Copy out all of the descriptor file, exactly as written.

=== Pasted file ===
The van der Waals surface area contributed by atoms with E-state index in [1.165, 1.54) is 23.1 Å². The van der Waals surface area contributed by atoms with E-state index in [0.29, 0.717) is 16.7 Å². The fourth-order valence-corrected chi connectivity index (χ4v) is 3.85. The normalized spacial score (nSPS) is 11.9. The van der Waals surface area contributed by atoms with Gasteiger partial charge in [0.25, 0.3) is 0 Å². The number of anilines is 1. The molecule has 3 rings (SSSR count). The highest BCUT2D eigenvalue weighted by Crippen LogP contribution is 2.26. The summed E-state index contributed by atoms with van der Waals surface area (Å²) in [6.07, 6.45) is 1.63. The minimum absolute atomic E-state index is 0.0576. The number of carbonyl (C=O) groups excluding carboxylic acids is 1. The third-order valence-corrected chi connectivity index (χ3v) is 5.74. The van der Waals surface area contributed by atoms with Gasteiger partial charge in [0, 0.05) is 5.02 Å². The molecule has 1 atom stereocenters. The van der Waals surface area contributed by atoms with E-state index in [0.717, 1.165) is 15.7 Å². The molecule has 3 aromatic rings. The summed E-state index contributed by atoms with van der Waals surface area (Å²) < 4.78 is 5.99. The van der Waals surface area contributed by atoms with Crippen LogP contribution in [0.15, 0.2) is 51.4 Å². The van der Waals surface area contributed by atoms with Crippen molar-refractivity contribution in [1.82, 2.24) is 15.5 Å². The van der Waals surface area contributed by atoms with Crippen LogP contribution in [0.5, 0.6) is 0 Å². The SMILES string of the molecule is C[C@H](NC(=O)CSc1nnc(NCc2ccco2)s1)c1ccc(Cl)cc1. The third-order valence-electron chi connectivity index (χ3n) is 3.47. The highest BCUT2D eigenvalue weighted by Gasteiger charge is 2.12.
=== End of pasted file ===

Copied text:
The van der Waals surface area contributed by atoms with E-state index in [1.165, 1.54) is 23.1 Å². The van der Waals surface area contributed by atoms with E-state index in [0.29, 0.717) is 16.7 Å². The fourth-order valence-corrected chi connectivity index (χ4v) is 3.85. The normalized spacial score (nSPS) is 11.9. The van der Waals surface area contributed by atoms with Gasteiger partial charge in [0.25, 0.3) is 0 Å². The number of anilines is 1. The molecule has 3 rings (SSSR count). The highest BCUT2D eigenvalue weighted by Crippen LogP contribution is 2.26. The summed E-state index contributed by atoms with van der Waals surface area (Å²) in [6.07, 6.45) is 1.63. The minimum absolute atomic E-state index is 0.0576. The number of carbonyl (C=O) groups excluding carboxylic acids is 1. The third-order valence-corrected chi connectivity index (χ3v) is 5.74. The van der Waals surface area contributed by atoms with Gasteiger partial charge in [0, 0.05) is 5.02 Å². The molecule has 1 atom stereocenters. The van der Waals surface area contributed by atoms with E-state index in [0.717, 1.165) is 15.7 Å². The molecule has 3 aromatic rings. The summed E-state index contributed by atoms with van der Waals surface area (Å²) < 4.78 is 5.99. The van der Waals surface area contributed by atoms with Crippen LogP contribution in [0.15, 0.2) is 51.4 Å². The van der Waals surface area contributed by atoms with Crippen molar-refractivity contribution in [1.82, 2.24) is 15.5 Å². The van der Waals surface area contributed by atoms with Crippen LogP contribution in [0.5, 0.6) is 0 Å². The SMILES string of the molecule is C[C@H](NC(=O)CSc1nnc(NCc2ccco2)s1)c1ccc(Cl)cc1. The third-order valence-electron chi connectivity index (χ3n) is 3.47. The highest BCUT2D eigenvalue weighted by Gasteiger charge is 2.12.